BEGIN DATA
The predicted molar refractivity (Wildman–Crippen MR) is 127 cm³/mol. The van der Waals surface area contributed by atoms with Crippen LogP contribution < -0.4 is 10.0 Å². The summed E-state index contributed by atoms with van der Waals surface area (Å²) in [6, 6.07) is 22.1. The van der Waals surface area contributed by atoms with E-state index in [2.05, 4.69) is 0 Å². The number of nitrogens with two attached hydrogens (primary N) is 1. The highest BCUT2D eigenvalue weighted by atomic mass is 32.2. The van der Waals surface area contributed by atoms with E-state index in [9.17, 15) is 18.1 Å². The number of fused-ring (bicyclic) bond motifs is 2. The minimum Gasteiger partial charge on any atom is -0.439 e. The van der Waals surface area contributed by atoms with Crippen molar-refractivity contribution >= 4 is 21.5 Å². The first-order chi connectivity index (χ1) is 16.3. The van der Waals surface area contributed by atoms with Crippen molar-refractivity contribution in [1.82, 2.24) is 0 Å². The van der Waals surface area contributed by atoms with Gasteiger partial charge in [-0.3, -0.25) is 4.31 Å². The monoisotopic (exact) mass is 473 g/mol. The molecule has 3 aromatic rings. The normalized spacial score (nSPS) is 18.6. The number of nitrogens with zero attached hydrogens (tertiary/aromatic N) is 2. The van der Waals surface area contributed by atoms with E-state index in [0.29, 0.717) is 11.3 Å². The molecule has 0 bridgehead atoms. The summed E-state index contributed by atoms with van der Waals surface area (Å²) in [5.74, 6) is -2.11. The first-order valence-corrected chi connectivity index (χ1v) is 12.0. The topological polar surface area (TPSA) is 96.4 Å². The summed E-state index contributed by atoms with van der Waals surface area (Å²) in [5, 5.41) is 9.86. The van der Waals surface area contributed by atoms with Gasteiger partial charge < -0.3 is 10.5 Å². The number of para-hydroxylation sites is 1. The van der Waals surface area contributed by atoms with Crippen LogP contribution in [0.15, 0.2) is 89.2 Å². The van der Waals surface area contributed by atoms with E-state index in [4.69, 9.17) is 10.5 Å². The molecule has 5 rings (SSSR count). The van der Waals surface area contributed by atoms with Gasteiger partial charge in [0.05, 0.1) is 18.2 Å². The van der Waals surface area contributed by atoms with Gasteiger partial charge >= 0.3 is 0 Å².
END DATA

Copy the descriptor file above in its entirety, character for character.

The predicted molar refractivity (Wildman–Crippen MR) is 127 cm³/mol. The van der Waals surface area contributed by atoms with Crippen LogP contribution < -0.4 is 10.0 Å². The summed E-state index contributed by atoms with van der Waals surface area (Å²) in [6, 6.07) is 22.1. The van der Waals surface area contributed by atoms with E-state index in [2.05, 4.69) is 0 Å². The number of nitrogens with two attached hydrogens (primary N) is 1. The highest BCUT2D eigenvalue weighted by atomic mass is 32.2. The van der Waals surface area contributed by atoms with E-state index in [9.17, 15) is 18.1 Å². The number of fused-ring (bicyclic) bond motifs is 2. The minimum Gasteiger partial charge on any atom is -0.439 e. The van der Waals surface area contributed by atoms with Crippen molar-refractivity contribution >= 4 is 21.5 Å². The first-order chi connectivity index (χ1) is 16.3. The van der Waals surface area contributed by atoms with Crippen molar-refractivity contribution in [1.82, 2.24) is 0 Å². The van der Waals surface area contributed by atoms with Gasteiger partial charge in [-0.3, -0.25) is 4.31 Å². The monoisotopic (exact) mass is 473 g/mol. The molecule has 3 aromatic rings. The normalized spacial score (nSPS) is 18.6. The number of nitrogens with zero attached hydrogens (tertiary/aromatic N) is 2. The van der Waals surface area contributed by atoms with E-state index in [0.29, 0.717) is 11.3 Å². The molecule has 0 bridgehead atoms. The summed E-state index contributed by atoms with van der Waals surface area (Å²) in [5.74, 6) is -2.11. The first-order valence-corrected chi connectivity index (χ1v) is 12.0. The topological polar surface area (TPSA) is 96.4 Å². The summed E-state index contributed by atoms with van der Waals surface area (Å²) in [5, 5.41) is 9.86. The van der Waals surface area contributed by atoms with Gasteiger partial charge < -0.3 is 10.5 Å². The number of para-hydroxylation sites is 1. The van der Waals surface area contributed by atoms with Crippen LogP contribution in [0.15, 0.2) is 89.2 Å². The van der Waals surface area contributed by atoms with E-state index in [4.69, 9.17) is 10.5 Å². The molecule has 5 rings (SSSR count). The van der Waals surface area contributed by atoms with Gasteiger partial charge in [0.05, 0.1) is 18.2 Å². The van der Waals surface area contributed by atoms with Gasteiger partial charge >= 0.3 is 0 Å².